Introducing Plazrok


Plazrok™ is a manufactured lightweight aggregate made entirely from the wastestream and in particular a complete mix of wastestream plastic that does not need to be sorted or washed and can be taken straight from landfill or any collection point

This plastic along with other waste components is then processed to create an aggregate replacement for concrete 




  • Concrete made with Plazrok can be manufactured between 10 – 40% lighter than concrete made with traditional stone aggregate. 
  • Concrete made with Plazrok achieves compressive strengths comparable to conventional concrete.
  • Concrete made with Plazrok has potential seismic advantages, as it is able to compress and flex without breaking or cracking to a greater degree than concrete made with traditional stone aggregate.
  • The logistics of transporting and construction are reduced, as the weight of Plazrok is Ľ of traditional stone aggregate, leading to a reduction in transport costs to the construction site, labour and construction time when used.
  • Concrete made with Plazrok aggregate has the environmental benefits of reducing landfill and fixing carbon from the ecosystem.
  • Plazrok™ is a technically viable socially acceptable long term soultion to the waste plastic disposal problem that can be rolled out globally and profitably with benefits for both the environments and concrete industries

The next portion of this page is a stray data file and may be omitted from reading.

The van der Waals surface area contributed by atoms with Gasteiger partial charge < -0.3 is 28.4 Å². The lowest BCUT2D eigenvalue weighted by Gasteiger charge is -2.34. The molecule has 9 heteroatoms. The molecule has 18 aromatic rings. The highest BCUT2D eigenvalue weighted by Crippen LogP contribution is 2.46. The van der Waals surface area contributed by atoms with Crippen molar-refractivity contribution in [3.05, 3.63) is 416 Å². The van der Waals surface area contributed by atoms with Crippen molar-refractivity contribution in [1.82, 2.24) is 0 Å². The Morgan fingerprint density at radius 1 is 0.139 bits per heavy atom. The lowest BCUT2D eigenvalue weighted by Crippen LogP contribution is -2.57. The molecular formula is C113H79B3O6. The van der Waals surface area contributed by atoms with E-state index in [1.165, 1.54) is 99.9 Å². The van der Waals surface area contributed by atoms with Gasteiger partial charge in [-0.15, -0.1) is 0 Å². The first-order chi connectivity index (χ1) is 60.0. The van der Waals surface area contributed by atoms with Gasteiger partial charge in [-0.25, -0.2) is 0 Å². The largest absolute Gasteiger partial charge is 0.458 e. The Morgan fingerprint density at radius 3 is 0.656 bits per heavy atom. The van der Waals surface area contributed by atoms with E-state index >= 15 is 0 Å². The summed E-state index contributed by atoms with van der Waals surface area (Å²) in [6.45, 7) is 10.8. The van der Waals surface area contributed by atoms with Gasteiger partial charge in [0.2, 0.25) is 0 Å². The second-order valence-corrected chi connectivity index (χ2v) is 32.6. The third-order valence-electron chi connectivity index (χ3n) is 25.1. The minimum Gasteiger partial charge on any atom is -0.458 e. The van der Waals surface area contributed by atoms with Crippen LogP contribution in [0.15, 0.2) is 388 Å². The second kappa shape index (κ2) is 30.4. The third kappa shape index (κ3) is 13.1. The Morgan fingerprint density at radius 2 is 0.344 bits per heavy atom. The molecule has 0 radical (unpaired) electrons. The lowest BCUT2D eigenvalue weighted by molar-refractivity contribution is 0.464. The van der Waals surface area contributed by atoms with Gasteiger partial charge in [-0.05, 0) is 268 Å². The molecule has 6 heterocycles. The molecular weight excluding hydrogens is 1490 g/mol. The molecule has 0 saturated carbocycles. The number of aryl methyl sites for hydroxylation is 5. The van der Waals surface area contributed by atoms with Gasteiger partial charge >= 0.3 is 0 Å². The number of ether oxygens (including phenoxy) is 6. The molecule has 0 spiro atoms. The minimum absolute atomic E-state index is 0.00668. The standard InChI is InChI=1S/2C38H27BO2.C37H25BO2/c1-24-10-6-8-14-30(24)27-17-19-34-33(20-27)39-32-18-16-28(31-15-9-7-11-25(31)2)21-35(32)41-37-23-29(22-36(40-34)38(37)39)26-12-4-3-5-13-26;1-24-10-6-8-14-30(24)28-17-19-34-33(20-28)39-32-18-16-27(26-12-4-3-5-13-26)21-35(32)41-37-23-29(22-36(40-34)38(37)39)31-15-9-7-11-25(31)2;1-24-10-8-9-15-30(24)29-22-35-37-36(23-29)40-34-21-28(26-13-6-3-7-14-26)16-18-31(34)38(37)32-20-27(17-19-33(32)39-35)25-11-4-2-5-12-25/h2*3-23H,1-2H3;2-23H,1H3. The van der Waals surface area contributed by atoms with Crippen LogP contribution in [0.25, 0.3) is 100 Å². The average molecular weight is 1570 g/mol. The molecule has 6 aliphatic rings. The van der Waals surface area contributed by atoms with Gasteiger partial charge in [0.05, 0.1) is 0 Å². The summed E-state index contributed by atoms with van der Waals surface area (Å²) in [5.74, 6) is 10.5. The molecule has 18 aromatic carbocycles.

Plastic is one of the most useful and important materials in modern society.


 However, concern about the environmental impacts of plastic on the world’s ecosystems are growing.


 The facts . . .

  • 280 million tonnes of plastic is produced globally each year.
  • 220 million tonnes of plastic ends up in landfill
  • 20 million tonnes of plastic ends up in the world’s oceans,
  • the balance is recycled, remains in use or unreported

Global Demand for Construction Aggregates to Exceed 48

Billion Metric Tons in 2016


The huge mass of plastic waste floating in the Caribbean


 Maui's Ark - Plastic in our Oceans 

a vimeo presentation by Stephen Harris